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Tag Archives: Buddhism

What Can I Do?

I posted What Can I Do on December 12, 2012 as a response to the Sandy Hook school shootings.

Several weeks ago, Kathy asked if I Google myself. I replied I had, but there was not a lot. I told her I thought there was maybe a page related to Teacher as Transformer, my Twitter account, Facebook, presentations I made, etc.

Kathy Googled me and found a link to Amazon. It was a book review for a poetry anthology published by Silver Birch Press.

I have poems in the anthology. The review included Barbara Mojica‘s comments: One of my favorites is “What Can I Do” by Ivon Prefontaine. Here are a few lines: Change begins in me./I am a catalyst/I look inside:/Call forth a gentle spirit-/Give it voice.

As I explore mindfulness in daily life, I thought this was an example of two related phenomena. First, as a writer and teacher, I do not know how my words and actions might transcend time and place. Second, as a result, there is a demand on me to be mindful of how I speak and act.

Here is the text of the poem and below is a video with a reading and more context to the poem.

On a sombre day–

Grief and sorrow the order,

Message heard:

Change begins in me.

I am a catalyst

Look inside:

Summon forth a gentle spirit–

Let it speak.

In light, love happens–

Resonates,

Reaches out its hand

Beckon others to join.

Rings on clear pond,

Ripples of love touch,

Love cascades forth,

Good people meet.

Good touches good,

Prayer meets prayer,

Love conquers hate

Join together.

Good people summoned–

Their tears catalyze,

Grieve and heal as one.

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Thistle And Bee

via Thistle And Bee

Kenne is a wonderful photography and poet. In this post, he provides beautiful art along with a quote from Alan Watts.

Watts was an early interpreter of Eastern philosophies. In his book, The Wisdom of Insecurity, he distinguishes between faith and beliefs. To have faith, one accepts what comes. According to Watts, we reduce our anxiety. To believe, one fits the world to fit those beliefs.  In this case, we create doctrine and dogma, religious and otherwise, to suit what our beliefs are. We become anxious in our defense of our beliefs.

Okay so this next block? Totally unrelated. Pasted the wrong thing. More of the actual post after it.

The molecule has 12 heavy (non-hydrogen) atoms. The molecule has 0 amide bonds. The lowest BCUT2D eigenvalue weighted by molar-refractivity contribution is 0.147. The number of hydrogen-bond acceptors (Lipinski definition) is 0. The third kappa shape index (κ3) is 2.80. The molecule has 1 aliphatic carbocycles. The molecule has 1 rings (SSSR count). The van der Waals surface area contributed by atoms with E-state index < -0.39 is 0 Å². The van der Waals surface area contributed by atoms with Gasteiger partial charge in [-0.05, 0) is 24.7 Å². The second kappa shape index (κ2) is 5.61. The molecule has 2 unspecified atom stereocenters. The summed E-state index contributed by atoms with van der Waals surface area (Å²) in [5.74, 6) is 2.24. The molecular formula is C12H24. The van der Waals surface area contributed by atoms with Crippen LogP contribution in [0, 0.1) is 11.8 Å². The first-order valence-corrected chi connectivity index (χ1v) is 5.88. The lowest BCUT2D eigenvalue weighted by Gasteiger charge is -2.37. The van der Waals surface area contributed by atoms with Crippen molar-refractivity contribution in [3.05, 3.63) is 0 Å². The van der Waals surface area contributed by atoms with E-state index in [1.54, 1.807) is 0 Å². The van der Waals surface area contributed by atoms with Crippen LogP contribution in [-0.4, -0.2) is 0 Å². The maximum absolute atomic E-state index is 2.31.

When we have faith, we accept what comes and we are part of the larger whole. When we have a belief system, we defend it and treat people and things as if they are resources and disposable. Nature is something exploitable and not something to enjoy and protect.

When I look at the picture Kenne shared, I am reminded how each person, being, and thing is somehow intertwined with everything else. The bee depends on the flower and we depend on each of them in particular ways. We treat the thistle as a weed, rather than as a source of food for the bee and the bee’s honey a source of food for us. Without either of them the universe is diminished. As Watts suggested, we have to see and listen with the eyes and ears of the universe to appreciate the universe’s magnifence.

Yellowstone Elk

I took this picture several years ago in Yellowstone National Park. I was about 20 feet away from this elk with my camera and a few trees between him and me. He knew I was there. A moment before he looked at me, seemed to sense I was not a threat and went back to eating. I did not move suddenly and kept my eye on him each moment I was down there.